An Illinois man, who was training to become a special agent with the FBI, sued the FBI for gender discrimination after failing the physical fitness portion of the special agent test. Women taking the test were required to complete 14 pushups while men were required to do 30. The agent who sued only did 29 and was denied special agent status. He was told he could take another position within the agency, resign, or be fired.
He chose to take the alternate position within the FBI, working in Chicago as an analyst. A few years later, he sued, looking to regain agent status. He claimed he was essentially fired based because of the discriminatory physical fitness test. Apparently, he had done really well in all other aspects of his training and was well respected among others in the program. That one push up kept him from the career he wanted.
The Federal judge agreed with the man, ruling that the fitness test violates Title VII of the Civil Rights Act. The judge did say that his ruling does not mean that standards can’t ever differ based on sex. Many agree that the physiological differences between men and women should be taken into consideration, and many times they are, without violating the Civil Rights Act.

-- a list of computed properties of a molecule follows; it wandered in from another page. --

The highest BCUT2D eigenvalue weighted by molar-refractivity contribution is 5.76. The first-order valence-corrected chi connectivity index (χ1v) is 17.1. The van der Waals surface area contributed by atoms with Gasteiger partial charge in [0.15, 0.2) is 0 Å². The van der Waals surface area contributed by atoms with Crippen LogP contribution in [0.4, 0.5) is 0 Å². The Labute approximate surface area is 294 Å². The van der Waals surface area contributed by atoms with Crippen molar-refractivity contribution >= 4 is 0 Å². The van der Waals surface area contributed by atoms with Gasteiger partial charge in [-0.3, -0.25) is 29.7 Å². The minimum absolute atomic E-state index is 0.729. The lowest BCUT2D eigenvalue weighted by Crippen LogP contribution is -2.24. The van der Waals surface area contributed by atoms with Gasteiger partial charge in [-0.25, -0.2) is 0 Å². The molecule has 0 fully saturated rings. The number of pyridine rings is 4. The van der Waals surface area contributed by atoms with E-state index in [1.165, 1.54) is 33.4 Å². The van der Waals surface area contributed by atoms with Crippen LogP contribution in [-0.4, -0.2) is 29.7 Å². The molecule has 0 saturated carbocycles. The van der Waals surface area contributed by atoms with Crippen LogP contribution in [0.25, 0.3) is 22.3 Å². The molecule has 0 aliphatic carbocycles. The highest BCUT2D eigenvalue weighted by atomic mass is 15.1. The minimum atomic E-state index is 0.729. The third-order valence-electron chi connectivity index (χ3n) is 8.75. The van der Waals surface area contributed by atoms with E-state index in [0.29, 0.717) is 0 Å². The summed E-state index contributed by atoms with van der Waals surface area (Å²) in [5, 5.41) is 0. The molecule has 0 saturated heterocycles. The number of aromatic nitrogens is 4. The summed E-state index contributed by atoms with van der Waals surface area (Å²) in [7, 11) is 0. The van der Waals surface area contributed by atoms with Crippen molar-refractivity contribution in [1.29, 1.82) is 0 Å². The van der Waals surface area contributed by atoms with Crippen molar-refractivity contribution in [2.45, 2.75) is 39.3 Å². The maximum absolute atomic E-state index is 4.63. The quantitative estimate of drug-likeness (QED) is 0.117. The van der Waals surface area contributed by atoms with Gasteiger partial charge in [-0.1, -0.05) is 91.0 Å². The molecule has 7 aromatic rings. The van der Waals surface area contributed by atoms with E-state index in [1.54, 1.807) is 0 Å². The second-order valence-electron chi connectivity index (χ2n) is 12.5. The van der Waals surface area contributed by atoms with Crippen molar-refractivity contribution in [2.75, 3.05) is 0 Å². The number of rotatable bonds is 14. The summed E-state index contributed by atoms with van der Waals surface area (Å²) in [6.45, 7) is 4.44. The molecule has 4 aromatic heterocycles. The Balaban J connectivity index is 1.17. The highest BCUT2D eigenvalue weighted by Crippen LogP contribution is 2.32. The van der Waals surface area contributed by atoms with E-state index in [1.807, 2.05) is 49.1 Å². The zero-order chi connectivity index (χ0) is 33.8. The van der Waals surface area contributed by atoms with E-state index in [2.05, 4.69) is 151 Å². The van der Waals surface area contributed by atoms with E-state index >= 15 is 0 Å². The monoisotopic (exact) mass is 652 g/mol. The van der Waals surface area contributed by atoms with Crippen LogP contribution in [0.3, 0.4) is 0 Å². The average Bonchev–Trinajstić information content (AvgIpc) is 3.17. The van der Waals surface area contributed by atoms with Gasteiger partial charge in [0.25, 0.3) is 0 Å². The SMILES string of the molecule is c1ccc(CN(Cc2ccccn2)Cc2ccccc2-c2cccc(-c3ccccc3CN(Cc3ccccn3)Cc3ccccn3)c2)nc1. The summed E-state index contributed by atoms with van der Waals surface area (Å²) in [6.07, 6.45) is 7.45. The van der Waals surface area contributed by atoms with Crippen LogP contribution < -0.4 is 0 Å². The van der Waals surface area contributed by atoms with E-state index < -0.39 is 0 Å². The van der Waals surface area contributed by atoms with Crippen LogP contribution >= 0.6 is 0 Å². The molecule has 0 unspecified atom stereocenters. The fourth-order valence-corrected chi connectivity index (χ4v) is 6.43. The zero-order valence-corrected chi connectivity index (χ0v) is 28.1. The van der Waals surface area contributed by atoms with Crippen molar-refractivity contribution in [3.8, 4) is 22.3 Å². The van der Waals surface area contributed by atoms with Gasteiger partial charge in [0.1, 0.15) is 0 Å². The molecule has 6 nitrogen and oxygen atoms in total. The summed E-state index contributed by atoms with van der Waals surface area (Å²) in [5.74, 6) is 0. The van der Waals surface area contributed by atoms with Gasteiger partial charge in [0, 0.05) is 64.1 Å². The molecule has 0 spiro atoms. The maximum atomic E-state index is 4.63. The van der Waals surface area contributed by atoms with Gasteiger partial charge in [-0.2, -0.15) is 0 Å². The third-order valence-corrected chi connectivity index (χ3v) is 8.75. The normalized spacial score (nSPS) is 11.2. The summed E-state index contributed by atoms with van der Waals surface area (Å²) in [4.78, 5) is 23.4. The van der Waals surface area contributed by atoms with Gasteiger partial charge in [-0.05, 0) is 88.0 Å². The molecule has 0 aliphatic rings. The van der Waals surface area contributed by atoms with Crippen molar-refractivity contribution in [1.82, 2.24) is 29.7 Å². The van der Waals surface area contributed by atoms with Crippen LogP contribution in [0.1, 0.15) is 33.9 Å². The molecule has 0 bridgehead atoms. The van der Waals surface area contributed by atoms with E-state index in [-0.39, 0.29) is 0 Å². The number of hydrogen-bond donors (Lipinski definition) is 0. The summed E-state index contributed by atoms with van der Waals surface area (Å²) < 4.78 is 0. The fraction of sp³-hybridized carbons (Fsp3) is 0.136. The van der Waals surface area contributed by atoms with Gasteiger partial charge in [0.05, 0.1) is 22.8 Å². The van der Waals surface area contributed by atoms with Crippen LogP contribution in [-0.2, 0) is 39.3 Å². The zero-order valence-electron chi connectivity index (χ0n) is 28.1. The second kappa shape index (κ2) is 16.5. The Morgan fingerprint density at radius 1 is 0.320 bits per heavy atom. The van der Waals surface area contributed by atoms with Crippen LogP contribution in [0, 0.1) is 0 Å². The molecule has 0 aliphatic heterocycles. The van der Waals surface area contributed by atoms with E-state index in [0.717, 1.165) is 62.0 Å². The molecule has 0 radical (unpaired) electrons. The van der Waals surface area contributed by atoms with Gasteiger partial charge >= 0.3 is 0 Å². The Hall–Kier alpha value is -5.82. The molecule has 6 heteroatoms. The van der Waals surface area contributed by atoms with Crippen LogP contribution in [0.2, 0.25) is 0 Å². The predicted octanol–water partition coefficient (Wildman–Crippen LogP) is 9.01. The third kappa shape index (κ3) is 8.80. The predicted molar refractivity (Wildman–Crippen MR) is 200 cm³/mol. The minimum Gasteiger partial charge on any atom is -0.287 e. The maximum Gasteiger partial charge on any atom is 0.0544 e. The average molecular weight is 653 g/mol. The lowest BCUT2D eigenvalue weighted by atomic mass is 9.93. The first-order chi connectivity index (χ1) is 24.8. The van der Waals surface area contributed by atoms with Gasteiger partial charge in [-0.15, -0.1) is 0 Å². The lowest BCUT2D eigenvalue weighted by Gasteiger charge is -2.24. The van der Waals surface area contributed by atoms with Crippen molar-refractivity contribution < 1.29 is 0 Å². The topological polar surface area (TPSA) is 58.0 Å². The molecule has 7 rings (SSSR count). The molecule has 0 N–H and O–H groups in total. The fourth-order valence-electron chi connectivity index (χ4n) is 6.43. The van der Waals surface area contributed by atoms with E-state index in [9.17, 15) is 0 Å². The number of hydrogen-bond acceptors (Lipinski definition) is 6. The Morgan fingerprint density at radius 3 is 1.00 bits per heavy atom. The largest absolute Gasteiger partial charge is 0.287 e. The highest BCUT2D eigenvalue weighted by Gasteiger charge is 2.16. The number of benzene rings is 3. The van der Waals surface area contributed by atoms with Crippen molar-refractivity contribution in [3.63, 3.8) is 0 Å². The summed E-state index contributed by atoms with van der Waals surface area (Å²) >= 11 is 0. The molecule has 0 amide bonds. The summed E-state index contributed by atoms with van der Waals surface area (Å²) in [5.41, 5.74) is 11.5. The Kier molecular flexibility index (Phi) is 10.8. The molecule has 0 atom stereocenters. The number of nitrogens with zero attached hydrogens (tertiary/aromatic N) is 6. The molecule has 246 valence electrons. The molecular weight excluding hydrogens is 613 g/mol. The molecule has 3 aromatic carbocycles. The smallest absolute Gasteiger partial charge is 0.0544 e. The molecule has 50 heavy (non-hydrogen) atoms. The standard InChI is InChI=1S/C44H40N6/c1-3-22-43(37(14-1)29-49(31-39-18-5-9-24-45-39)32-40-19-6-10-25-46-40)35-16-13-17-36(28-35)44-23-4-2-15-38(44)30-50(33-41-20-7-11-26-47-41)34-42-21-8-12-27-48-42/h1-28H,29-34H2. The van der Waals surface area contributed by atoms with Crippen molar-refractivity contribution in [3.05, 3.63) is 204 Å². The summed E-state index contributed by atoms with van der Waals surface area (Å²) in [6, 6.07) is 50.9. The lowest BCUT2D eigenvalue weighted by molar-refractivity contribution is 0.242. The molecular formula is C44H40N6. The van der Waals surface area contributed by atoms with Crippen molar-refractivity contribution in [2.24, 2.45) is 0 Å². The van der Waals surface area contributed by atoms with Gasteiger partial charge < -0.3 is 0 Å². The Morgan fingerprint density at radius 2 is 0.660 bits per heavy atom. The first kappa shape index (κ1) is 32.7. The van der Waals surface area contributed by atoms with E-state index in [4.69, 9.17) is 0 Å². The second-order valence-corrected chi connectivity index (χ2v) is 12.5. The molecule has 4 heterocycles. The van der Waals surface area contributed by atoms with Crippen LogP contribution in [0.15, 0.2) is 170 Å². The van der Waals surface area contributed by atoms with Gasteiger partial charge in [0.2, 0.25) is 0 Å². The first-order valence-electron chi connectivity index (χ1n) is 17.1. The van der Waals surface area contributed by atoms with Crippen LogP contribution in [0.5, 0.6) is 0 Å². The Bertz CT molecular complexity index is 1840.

What makes different standards legal is when they have a rational basis. The trainee claimed that the difference (in push ups required) was arbitrary and not based on actual data. He also claims that a fellow trainee, a woman, was allowed a second try at her push-up test and he was not. I couldn’t find an explanation as to why he couldn’t eek out one more pushup. 30 doesn’t seem like a crazy hard number, but what do I know.
It’s an interesting case because it’s more common to see female plaintiffs in gender discrimination cases. But the law is the same either way. What employers need to be aware of is that you can’t just say men and women are different so it’s ok. You have to have a solid reason for treating them differently.
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